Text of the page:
Humans may have a sixth sense after all, suggests a new study finding that a protein in the human retina, when placed into fruit flies, has the ability to detect magnetic fields.
The researchers caution that the results suggest this human protein has the capability to work as a magnetosensor; however, whether or not humans use it in that way is not known.
"It poses the question, 'maybe we should rethink about this sixth sense,'" Steven Reppert, of the University of Massachusetts Medical School, told LiveScience. "It is thought to be very important for how animals migrate. Perhaps this protein is also fulfilling an important function for sensing magnetic fields in humans."
Past research has suggested that in addition to helping animals such as sea turtles and migratory birds navigate, the ability to detect magnetic fields could help with visual spatial perception. Reppert said to picture a magnetic-field coordinate system overlaid on objects we view. [7 Amazing Superhuman Abilities]
"It may aid how animals perceive how objects are in time and space in a way we haven't thought about before," said Reppert, who is a neurobiologist.
Animals' magnetic sense is thought to rely on special proteins called cryptochromes, which are also found in the human retina. While past behavioral research has suggested humans can't sense magnetic fields, with studies showing such a capability remaining controversial, there is evidence that geomagnetism affects the light system in our eyes.
To see if humans perhaps possessed this other sense, Reppert and his colleagues tested wild fruit flies, with their cryptochromes intact, and those that had their own cryptochromes replaced with the human version of the protein.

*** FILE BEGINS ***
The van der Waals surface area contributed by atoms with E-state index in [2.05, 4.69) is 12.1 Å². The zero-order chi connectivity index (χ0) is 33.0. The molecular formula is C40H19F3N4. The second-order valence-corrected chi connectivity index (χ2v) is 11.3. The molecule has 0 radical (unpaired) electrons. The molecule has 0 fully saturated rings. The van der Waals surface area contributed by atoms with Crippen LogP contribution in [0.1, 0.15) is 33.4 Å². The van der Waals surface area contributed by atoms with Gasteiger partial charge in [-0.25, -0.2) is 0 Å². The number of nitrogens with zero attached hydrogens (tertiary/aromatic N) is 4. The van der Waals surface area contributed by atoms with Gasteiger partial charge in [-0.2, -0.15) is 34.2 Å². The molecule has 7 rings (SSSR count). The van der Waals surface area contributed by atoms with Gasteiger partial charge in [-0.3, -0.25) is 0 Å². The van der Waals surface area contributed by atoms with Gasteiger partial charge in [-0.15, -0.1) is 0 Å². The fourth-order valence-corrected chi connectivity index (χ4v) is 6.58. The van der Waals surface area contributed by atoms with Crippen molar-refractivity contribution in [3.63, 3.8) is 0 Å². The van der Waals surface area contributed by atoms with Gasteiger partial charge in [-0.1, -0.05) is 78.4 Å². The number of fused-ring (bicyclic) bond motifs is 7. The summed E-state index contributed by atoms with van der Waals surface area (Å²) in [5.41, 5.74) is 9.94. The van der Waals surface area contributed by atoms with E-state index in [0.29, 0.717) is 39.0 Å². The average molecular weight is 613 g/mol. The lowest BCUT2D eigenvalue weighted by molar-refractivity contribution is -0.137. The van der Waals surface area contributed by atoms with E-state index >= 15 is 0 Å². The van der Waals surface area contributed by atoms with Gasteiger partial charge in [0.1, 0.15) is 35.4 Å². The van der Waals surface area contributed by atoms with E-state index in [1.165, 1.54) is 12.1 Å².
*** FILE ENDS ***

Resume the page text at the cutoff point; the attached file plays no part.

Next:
They placed the fruit flies into a T-shaped maze, with each arm equipped with a coil wrapped in such a way that when a current was sent through it, the coil became magnetized. The team varied which side was magnetized and its strength, which went up to eight times that of Earth's magnetic field.
The flies with the human cryptochromes showed sensitivity to the magnetic fields — either avoiding them as they might naturally do if not acclimated to the magnetism, or showing a preference for the magnetized arm of the maze when trained with sugar rewards to go toward the magnetic field.
The human protein only worked in the blue range of light, the researchers found.
The research is detailed in the June 21 issue of the journal Nature Communications.
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Jeanna served as editor-in-chief of Live Science. Previously, she was an assistant editor at Scholastic's Science World magazine. Jeanna has an English degree from Salisbury University, a master's degree in biogeochemistry and environmental sciences from the University of Maryland, and a graduate science journalism degree from New York University. She has worked as a biologist in Florida, where she monitored wetlands and did field surveys for endangered species. She also received an ocean sciences journalism fellowship from Woods Hole Oceanographic Institution.